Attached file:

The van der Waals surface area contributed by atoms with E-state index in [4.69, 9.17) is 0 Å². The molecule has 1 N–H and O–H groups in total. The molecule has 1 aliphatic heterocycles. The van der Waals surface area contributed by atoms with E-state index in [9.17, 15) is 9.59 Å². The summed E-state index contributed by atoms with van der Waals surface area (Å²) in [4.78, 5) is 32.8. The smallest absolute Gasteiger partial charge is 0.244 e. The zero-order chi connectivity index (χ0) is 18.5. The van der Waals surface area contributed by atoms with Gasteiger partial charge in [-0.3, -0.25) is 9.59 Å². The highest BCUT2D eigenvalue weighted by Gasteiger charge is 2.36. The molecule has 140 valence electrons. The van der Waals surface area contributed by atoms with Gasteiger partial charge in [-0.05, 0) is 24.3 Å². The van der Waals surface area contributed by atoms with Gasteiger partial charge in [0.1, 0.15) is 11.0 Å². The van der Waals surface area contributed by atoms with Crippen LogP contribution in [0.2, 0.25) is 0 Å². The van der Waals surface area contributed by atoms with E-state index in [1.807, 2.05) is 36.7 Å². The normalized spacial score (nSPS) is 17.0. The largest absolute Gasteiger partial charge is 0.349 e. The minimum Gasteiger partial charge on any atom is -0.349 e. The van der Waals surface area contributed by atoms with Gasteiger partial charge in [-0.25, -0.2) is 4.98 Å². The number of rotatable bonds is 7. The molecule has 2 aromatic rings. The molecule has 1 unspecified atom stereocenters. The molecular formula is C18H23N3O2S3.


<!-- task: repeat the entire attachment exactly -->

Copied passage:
The van der Waals surface area contributed by atoms with E-state index in [4.69, 9.17) is 0 Å². The molecule has 1 N–H and O–H groups in total. The molecule has 1 aliphatic heterocycles. The van der Waals surface area contributed by atoms with E-state index in [9.17, 15) is 9.59 Å². The summed E-state index contributed by atoms with van der Waals surface area (Å²) in [4.78, 5) is 32.8. The smallest absolute Gasteiger partial charge is 0.244 e. The zero-order chi connectivity index (χ0) is 18.5. The van der Waals surface area contributed by atoms with Gasteiger partial charge in [-0.3, -0.25) is 9.59 Å². The highest BCUT2D eigenvalue weighted by Gasteiger charge is 2.36. The molecule has 140 valence electrons. The van der Waals surface area contributed by atoms with Gasteiger partial charge in [-0.05, 0) is 24.3 Å². The van der Waals surface area contributed by atoms with Gasteiger partial charge in [0.1, 0.15) is 11.0 Å². The van der Waals surface area contributed by atoms with Crippen LogP contribution in [0.2, 0.25) is 0 Å². The van der Waals surface area contributed by atoms with E-state index in [1.807, 2.05) is 36.7 Å². The normalized spacial score (nSPS) is 17.0. The largest absolute Gasteiger partial charge is 0.349 e. The minimum Gasteiger partial charge on any atom is -0.349 e. The van der Waals surface area contributed by atoms with Gasteiger partial charge in [-0.25, -0.2) is 4.98 Å². The number of rotatable bonds is 7. The molecule has 2 aromatic rings. The molecule has 1 unspecified atom stereocenters. The molecular formula is C18H23N3O2S3.